Their voices are valuable and comforting, but they cannot give us perspective. No one has perspective. It’s always shared and created.

Peers can hold us accountable in ways others simply cannot. The people we sit next to at work, or even in our own house, may not be our peers. Amount of time spent together and shared history aren’t necessary for someone to qualify as a peer. Peers aren’t defined as the people around us. Instead, they possess something that most others do not: our respect. People we believe we can relate to. People we look to as guides for how we want to live our lives. People whose life story stops us in our tracks, and moves us in ways others may overlook or dismiss. A response. An attitude. An endurance that speaks to us in ways that inspires. People whom we believe can understand us in ways others may not be capable of, despite their best intentions. People we respect.

Peers can help protect us (from ourselves) in ways we may not be able to.  If we don’t cultivate audiences whom we respect, we will miss out on realistic feedback and meaningful assessments of our goals, responses, and choices. Because respected peers can understand, they can give us permission to be more compassionate to ourselves in ways we might never allow. Respected peers give us permission to voice our faults and find value in our experiences in ways we too often will not allow ourselves to appreciate.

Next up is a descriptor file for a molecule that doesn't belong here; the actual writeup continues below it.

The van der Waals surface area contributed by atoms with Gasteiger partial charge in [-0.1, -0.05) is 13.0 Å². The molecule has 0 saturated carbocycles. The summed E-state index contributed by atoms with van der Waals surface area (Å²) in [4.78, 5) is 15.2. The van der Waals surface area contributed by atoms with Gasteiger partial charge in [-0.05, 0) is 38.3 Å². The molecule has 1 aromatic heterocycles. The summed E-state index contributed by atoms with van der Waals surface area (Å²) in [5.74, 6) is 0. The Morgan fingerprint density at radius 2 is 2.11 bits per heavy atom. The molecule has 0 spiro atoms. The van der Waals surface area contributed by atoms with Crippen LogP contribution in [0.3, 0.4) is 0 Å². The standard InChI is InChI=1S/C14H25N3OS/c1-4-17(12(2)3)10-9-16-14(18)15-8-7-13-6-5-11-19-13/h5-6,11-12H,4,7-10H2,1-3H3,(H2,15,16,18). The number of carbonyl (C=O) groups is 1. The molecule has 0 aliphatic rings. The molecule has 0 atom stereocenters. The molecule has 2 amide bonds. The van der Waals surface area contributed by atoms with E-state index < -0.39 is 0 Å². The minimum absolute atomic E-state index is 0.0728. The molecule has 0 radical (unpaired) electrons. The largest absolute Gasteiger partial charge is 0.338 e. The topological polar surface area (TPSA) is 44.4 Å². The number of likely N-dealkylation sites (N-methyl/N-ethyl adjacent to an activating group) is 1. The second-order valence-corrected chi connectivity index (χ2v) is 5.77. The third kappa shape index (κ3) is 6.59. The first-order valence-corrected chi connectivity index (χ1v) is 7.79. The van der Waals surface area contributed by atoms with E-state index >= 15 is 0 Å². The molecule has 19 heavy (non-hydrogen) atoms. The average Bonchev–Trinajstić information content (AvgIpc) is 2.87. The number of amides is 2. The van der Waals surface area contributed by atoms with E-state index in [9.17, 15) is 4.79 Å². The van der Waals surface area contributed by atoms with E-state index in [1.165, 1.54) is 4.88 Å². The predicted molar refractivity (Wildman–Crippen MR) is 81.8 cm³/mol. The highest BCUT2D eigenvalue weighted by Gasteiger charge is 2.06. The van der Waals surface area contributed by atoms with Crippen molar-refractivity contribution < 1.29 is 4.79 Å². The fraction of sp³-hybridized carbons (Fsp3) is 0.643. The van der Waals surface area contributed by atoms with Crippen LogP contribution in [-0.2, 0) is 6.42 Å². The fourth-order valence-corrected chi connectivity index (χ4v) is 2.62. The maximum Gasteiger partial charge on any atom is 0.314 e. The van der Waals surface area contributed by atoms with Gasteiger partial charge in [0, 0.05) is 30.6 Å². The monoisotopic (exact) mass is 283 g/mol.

Just as people make pilgrimages to mountaintops or ocean vistas to find perspective in something larger and more expansive, finding respected peers is necessary to help us view ourselves from a new point of view. No matter how hard we try or how much we know it would be good for us, we can’t generate different perspective(s) alone. Cultivating respected peers isn’t an option; it’s a necessity when life changes on us in ways that begins to change us.


4 Responses leave one →
  1. Nancy Beardslee permalink
    April 19, 2019

    What was shocking to me is that our dearest friends for 45 years had no compassion of what we were going through. My husband experienced sepsis which has changed our life enormously. When they come to visit us they talk about all the great trips they are going on. And what great times with their grandchildren. I finally said that it only hurts us to hear about their trips when we will never be having any fun trips.

  2. April 20, 2019

    Thanks so much for the comment, Nancy. Such an ongoing challenge–care changes not only how we interact with our loved ones, but also with our dearest friends. In my upcoming book, The Unexpected Journey of Caring: From Loved One to Caregiver, we have several chapters explaining the experience you highlight. Sincerity can hurt, even when it comes from those we know best. Thank you for your comment Nancy.

  3. Phyllis permalink
    May 5, 2019

    To me, it seems part of changing in relationships with peers is that – tho I may have the desire –
    I don’t have the time or energy, or even the mood – to initiate contact with them. And, yes, I
    too have felt envious of their trips and adventures but manage to convince myself I’m ok with
    what I have.
    It seems all they ever ask is “how’s John”; lately, I’ve begun to say “he’s ok, but his wife (me)
    is pretty tired”….. Or, I’ll just add (to “how’s John?”) oh, and I’m ok too!”

  4. May 5, 2019

    I like your strategy Phyillis as it’s clearly an invitation to others to inquire about you and how you are doing. You’re absolutely right too, that vulnerability also changes our motivation to be with others.